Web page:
They're small in size, growing in number and eating their way across New York State. The Emerald Ash Borer was spotted for the first time in Onondaga County. It's the 16th county to be affected. The tiny bug can kill a tree in just two years, leaving a large, decaying hazard in its wake. Sarah Blazonis tells us what groups there and in a neighboring county are doing to stop the spread.
OSWEGO, N.Y. -- They tend to blend into woodland scenery and though they cover just seven percent of the state, ash trees play a big role in the CNY landscape. That includes at SUNY Oswego's Rice Creek Field Station.
"We're over 60 percent. If you take a walk along the trails, especially at the trail heads, there's an overwhelming amount of ash," said Shelby Alavekios, an educator with the Nature Conservancy.
And they're standing out more than usual. Several were tagged with the help of the Oswego County Soil and Water Conservation District during an event sponsored by the St. Lawrence-Eastern Lake Ontario Partnership for Regional Invasive Species Management. It was aimed at educating people about the dangers of the Emerald Ash Borer.
"It's not in Oswego County to our knowledge," said Alavekios. "It is in surrounding counties and it was just found in DeWitt, New York. So that is really close and that's why we really want to raise awareness within this county."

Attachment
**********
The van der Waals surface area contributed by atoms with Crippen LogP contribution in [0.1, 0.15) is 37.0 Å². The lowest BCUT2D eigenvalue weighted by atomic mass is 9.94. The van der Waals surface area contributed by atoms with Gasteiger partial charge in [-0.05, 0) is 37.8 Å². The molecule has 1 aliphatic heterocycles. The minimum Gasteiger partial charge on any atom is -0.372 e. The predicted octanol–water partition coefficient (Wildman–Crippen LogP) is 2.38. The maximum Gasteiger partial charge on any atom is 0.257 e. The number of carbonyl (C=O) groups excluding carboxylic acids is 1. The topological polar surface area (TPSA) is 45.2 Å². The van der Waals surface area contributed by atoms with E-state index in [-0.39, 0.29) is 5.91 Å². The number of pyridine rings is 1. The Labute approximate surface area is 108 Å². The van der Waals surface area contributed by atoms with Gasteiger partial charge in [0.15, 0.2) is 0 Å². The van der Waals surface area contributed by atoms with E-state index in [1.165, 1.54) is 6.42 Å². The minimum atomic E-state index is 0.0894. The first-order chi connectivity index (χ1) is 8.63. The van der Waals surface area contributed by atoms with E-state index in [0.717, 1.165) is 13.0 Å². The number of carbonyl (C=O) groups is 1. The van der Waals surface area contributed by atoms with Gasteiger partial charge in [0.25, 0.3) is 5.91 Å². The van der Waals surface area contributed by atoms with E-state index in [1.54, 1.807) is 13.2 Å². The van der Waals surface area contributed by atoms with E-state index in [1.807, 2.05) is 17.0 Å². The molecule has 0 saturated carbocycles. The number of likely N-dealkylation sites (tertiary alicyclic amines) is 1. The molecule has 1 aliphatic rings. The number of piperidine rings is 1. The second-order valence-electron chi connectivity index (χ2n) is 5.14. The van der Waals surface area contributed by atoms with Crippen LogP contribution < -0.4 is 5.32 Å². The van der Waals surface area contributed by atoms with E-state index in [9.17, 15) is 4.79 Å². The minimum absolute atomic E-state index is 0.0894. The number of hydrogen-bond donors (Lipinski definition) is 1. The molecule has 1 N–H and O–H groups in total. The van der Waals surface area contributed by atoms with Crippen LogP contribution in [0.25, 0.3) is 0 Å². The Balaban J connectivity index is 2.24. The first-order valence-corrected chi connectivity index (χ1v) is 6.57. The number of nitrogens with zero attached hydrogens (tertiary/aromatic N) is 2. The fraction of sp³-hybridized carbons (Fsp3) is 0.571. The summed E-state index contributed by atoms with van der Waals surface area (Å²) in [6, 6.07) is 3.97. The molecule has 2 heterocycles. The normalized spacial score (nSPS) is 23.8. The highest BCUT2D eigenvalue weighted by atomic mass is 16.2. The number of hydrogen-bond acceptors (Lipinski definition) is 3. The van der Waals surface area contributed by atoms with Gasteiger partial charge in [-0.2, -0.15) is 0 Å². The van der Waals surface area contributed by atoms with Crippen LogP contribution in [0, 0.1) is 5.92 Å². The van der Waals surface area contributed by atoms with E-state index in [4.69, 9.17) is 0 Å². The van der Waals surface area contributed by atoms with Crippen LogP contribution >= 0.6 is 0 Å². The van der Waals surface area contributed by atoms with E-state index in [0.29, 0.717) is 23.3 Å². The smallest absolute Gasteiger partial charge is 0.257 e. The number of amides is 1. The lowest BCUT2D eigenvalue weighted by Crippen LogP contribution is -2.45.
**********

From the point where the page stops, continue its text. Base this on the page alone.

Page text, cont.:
Meanwhile, officials with Cornell Cooperative Extension of Onondaga County are working to stop the beetles in its tracks.
"Part of slowing the spread is recognizing when it's there in the environment, so everybody needs to look at their trees and their landscape and see if they have an ash tree," said Jessi Lyons, a natural resources team coordinator with CCE.
Once you've figured out if you've got ash trees on your property, there are a few telltale signs to see if you might have an EAB infestation. First of all, check the top of the tree for thinning leaves. Second, if you've got any woodpecker damage, that might be from the birds trying to make a meal of the beetles. And finally, check the bark for D-shaped exit holes.
And while they're hoping for the best, officials say local governments are also preparing for the worst. They say states out west were hit hard by large infestations and too many decaying ash trees.
"They literally don't have enough labor and enough trucks out there to remove ash trees fast enough so that they're not a hazard. So this has been very crippling for budgets for municipalities," said Lyons.
For now, experts say the most important step is getting people to look closer at a tree that usually doesn't get a second glance.
For more information about how to identify an ash tree and signs of an EAB infestation, visit www.nyis.info.